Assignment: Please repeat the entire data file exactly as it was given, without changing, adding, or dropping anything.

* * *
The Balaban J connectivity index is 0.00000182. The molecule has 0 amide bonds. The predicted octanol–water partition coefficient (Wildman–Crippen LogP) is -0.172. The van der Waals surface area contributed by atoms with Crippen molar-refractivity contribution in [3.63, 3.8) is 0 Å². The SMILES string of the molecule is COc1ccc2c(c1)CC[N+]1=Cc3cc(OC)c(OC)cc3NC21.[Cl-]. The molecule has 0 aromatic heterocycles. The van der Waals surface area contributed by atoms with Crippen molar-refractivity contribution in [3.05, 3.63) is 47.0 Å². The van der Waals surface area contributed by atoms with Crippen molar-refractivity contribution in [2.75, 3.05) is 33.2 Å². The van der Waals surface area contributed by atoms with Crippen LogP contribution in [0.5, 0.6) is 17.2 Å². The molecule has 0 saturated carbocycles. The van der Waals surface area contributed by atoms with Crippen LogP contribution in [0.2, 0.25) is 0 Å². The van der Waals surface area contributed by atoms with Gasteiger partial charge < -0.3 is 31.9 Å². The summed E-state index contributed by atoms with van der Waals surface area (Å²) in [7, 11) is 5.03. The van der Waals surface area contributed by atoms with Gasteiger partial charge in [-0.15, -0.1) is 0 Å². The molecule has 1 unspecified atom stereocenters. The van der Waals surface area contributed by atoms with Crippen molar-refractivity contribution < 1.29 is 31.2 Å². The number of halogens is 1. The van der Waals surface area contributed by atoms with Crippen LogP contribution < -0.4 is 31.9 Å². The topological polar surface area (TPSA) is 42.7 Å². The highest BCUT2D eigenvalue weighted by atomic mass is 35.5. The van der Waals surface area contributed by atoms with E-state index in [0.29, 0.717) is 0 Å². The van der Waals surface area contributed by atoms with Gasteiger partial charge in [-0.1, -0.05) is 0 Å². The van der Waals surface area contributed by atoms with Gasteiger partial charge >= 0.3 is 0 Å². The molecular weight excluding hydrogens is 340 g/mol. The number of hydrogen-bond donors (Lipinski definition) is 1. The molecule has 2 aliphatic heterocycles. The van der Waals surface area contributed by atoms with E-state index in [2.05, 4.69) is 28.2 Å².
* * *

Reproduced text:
The Balaban J connectivity index is 0.00000182. The molecule has 0 amide bonds. The predicted octanol–water partition coefficient (Wildman–Crippen LogP) is -0.172. The van der Waals surface area contributed by atoms with Crippen molar-refractivity contribution in [3.63, 3.8) is 0 Å². The SMILES string of the molecule is COc1ccc2c(c1)CC[N+]1=Cc3cc(OC)c(OC)cc3NC21.[Cl-]. The molecule has 0 aromatic heterocycles. The van der Waals surface area contributed by atoms with Crippen molar-refractivity contribution in [3.05, 3.63) is 47.0 Å². The van der Waals surface area contributed by atoms with Crippen molar-refractivity contribution in [2.75, 3.05) is 33.2 Å². The van der Waals surface area contributed by atoms with Crippen LogP contribution in [0.5, 0.6) is 17.2 Å². The molecule has 0 saturated carbocycles. The van der Waals surface area contributed by atoms with Crippen LogP contribution in [0.2, 0.25) is 0 Å². The van der Waals surface area contributed by atoms with Gasteiger partial charge < -0.3 is 31.9 Å². The summed E-state index contributed by atoms with van der Waals surface area (Å²) in [7, 11) is 5.03. The van der Waals surface area contributed by atoms with Gasteiger partial charge in [-0.15, -0.1) is 0 Å². The molecule has 1 unspecified atom stereocenters. The van der Waals surface area contributed by atoms with Crippen molar-refractivity contribution < 1.29 is 31.2 Å². The number of halogens is 1. The van der Waals surface area contributed by atoms with Crippen LogP contribution < -0.4 is 31.9 Å². The topological polar surface area (TPSA) is 42.7 Å². The highest BCUT2D eigenvalue weighted by atomic mass is 35.5. The van der Waals surface area contributed by atoms with E-state index in [0.29, 0.717) is 0 Å². The van der Waals surface area contributed by atoms with Gasteiger partial charge in [-0.1, -0.05) is 0 Å². The van der Waals surface area contributed by atoms with Gasteiger partial charge >= 0.3 is 0 Å². The molecular weight excluding hydrogens is 340 g/mol. The number of hydrogen-bond donors (Lipinski definition) is 1. The molecule has 2 aliphatic heterocycles. The van der Waals surface area contributed by atoms with E-state index in [2.05, 4.69) is 28.2 Å².